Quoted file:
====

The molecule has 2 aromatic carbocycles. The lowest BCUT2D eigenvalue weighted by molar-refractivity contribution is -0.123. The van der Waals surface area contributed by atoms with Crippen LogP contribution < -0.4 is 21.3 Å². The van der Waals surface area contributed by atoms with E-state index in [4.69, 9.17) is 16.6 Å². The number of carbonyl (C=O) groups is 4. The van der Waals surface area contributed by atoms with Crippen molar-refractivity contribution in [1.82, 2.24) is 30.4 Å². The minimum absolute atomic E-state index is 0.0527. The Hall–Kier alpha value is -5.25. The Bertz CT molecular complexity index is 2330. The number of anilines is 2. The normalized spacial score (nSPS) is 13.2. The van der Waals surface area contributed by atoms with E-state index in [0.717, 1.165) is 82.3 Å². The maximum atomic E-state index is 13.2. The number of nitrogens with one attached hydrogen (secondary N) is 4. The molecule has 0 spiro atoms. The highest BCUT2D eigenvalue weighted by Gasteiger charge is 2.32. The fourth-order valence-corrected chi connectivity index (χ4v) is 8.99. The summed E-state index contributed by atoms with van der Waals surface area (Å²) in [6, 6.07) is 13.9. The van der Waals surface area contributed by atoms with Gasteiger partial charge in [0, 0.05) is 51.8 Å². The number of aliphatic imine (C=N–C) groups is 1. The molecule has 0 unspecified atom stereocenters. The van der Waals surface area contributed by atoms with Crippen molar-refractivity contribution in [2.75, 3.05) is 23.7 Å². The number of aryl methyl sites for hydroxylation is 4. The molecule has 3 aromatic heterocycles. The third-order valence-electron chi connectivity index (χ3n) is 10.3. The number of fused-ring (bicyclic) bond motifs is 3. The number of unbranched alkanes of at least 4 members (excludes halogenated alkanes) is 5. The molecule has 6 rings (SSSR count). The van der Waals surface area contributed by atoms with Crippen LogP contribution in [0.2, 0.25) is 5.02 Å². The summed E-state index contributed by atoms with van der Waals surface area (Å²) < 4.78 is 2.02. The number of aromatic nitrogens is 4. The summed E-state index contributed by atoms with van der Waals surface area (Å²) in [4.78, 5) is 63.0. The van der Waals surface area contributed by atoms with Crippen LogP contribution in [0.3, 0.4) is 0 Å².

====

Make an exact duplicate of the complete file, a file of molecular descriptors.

The molecule has 2 aromatic carbocycles. The lowest BCUT2D eigenvalue weighted by molar-refractivity contribution is -0.123. The van der Waals surface area contributed by atoms with Crippen LogP contribution < -0.4 is 21.3 Å². The van der Waals surface area contributed by atoms with E-state index in [4.69, 9.17) is 16.6 Å². The number of carbonyl (C=O) groups is 4. The van der Waals surface area contributed by atoms with Crippen molar-refractivity contribution in [1.82, 2.24) is 30.4 Å². The minimum absolute atomic E-state index is 0.0527. The Hall–Kier alpha value is -5.25. The Bertz CT molecular complexity index is 2330. The number of anilines is 2. The normalized spacial score (nSPS) is 13.2. The van der Waals surface area contributed by atoms with E-state index in [0.717, 1.165) is 82.3 Å². The maximum atomic E-state index is 13.2. The number of nitrogens with one attached hydrogen (secondary N) is 4. The molecule has 0 spiro atoms. The highest BCUT2D eigenvalue weighted by Gasteiger charge is 2.32. The fourth-order valence-corrected chi connectivity index (χ4v) is 8.99. The summed E-state index contributed by atoms with van der Waals surface area (Å²) in [6, 6.07) is 13.9. The van der Waals surface area contributed by atoms with Gasteiger partial charge in [0, 0.05) is 51.8 Å². The number of aliphatic imine (C=N–C) groups is 1. The molecule has 0 unspecified atom stereocenters. The van der Waals surface area contributed by atoms with Crippen molar-refractivity contribution in [2.75, 3.05) is 23.7 Å². The number of aryl methyl sites for hydroxylation is 4. The molecule has 3 aromatic heterocycles. The third-order valence-electron chi connectivity index (χ3n) is 10.3. The number of fused-ring (bicyclic) bond motifs is 3. The number of unbranched alkanes of at least 4 members (excludes halogenated alkanes) is 5. The molecule has 6 rings (SSSR count). The van der Waals surface area contributed by atoms with Crippen LogP contribution in [0.2, 0.25) is 5.02 Å². The summed E-state index contributed by atoms with van der Waals surface area (Å²) < 4.78 is 2.02. The number of aromatic nitrogens is 4. The summed E-state index contributed by atoms with van der Waals surface area (Å²) in [4.78, 5) is 63.0. The van der Waals surface area contributed by atoms with Crippen LogP contribution in [0.3, 0.4) is 0 Å².